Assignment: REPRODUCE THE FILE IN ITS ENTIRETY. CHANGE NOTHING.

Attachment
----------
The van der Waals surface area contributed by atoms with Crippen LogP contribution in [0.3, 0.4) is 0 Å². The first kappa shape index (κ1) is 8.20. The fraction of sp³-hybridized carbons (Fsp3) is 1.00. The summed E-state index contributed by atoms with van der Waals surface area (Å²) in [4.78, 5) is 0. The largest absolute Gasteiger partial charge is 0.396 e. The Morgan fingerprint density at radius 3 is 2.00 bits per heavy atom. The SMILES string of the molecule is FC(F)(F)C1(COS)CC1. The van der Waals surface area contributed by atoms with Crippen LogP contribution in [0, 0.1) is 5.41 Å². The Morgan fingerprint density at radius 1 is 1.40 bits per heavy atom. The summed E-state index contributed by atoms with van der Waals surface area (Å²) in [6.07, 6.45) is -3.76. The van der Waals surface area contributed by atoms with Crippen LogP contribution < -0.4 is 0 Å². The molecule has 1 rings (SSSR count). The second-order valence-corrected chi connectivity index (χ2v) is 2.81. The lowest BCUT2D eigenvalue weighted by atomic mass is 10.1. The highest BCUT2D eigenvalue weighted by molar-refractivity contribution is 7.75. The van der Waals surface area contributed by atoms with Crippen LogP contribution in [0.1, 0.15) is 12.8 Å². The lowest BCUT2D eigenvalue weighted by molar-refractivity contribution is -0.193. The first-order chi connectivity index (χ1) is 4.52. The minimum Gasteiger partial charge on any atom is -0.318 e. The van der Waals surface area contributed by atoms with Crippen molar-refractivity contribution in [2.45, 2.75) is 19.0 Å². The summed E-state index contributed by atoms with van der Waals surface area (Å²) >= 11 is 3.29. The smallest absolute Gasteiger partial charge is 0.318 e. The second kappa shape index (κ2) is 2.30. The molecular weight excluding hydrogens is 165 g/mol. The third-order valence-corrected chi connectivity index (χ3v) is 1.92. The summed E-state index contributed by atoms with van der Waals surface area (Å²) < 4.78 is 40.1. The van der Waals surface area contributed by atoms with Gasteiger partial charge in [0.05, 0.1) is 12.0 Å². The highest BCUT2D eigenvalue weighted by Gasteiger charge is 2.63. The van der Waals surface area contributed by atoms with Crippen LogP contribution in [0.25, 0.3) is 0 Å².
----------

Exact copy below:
The van der Waals surface area contributed by atoms with Crippen LogP contribution in [0.3, 0.4) is 0 Å². The first kappa shape index (κ1) is 8.20. The fraction of sp³-hybridized carbons (Fsp3) is 1.00. The summed E-state index contributed by atoms with van der Waals surface area (Å²) in [4.78, 5) is 0. The largest absolute Gasteiger partial charge is 0.396 e. The Morgan fingerprint density at radius 3 is 2.00 bits per heavy atom. The SMILES string of the molecule is FC(F)(F)C1(COS)CC1. The van der Waals surface area contributed by atoms with Crippen LogP contribution in [0, 0.1) is 5.41 Å². The Morgan fingerprint density at radius 1 is 1.40 bits per heavy atom. The summed E-state index contributed by atoms with van der Waals surface area (Å²) in [6.07, 6.45) is -3.76. The van der Waals surface area contributed by atoms with Crippen LogP contribution < -0.4 is 0 Å². The molecule has 1 rings (SSSR count). The second-order valence-corrected chi connectivity index (χ2v) is 2.81. The lowest BCUT2D eigenvalue weighted by atomic mass is 10.1. The highest BCUT2D eigenvalue weighted by molar-refractivity contribution is 7.75. The van der Waals surface area contributed by atoms with Crippen LogP contribution in [0.1, 0.15) is 12.8 Å². The lowest BCUT2D eigenvalue weighted by molar-refractivity contribution is -0.193. The first-order chi connectivity index (χ1) is 4.52. The minimum Gasteiger partial charge on any atom is -0.318 e. The van der Waals surface area contributed by atoms with Crippen molar-refractivity contribution in [2.45, 2.75) is 19.0 Å². The summed E-state index contributed by atoms with van der Waals surface area (Å²) >= 11 is 3.29. The smallest absolute Gasteiger partial charge is 0.318 e. The second kappa shape index (κ2) is 2.30. The molecular weight excluding hydrogens is 165 g/mol. The third-order valence-corrected chi connectivity index (χ3v) is 1.92. The summed E-state index contributed by atoms with van der Waals surface area (Å²) < 4.78 is 40.1. The van der Waals surface area contributed by atoms with Gasteiger partial charge in [0.05, 0.1) is 12.0 Å². The highest BCUT2D eigenvalue weighted by Gasteiger charge is 2.63. The van der Waals surface area contributed by atoms with Crippen LogP contribution in [0.25, 0.3) is 0 Å².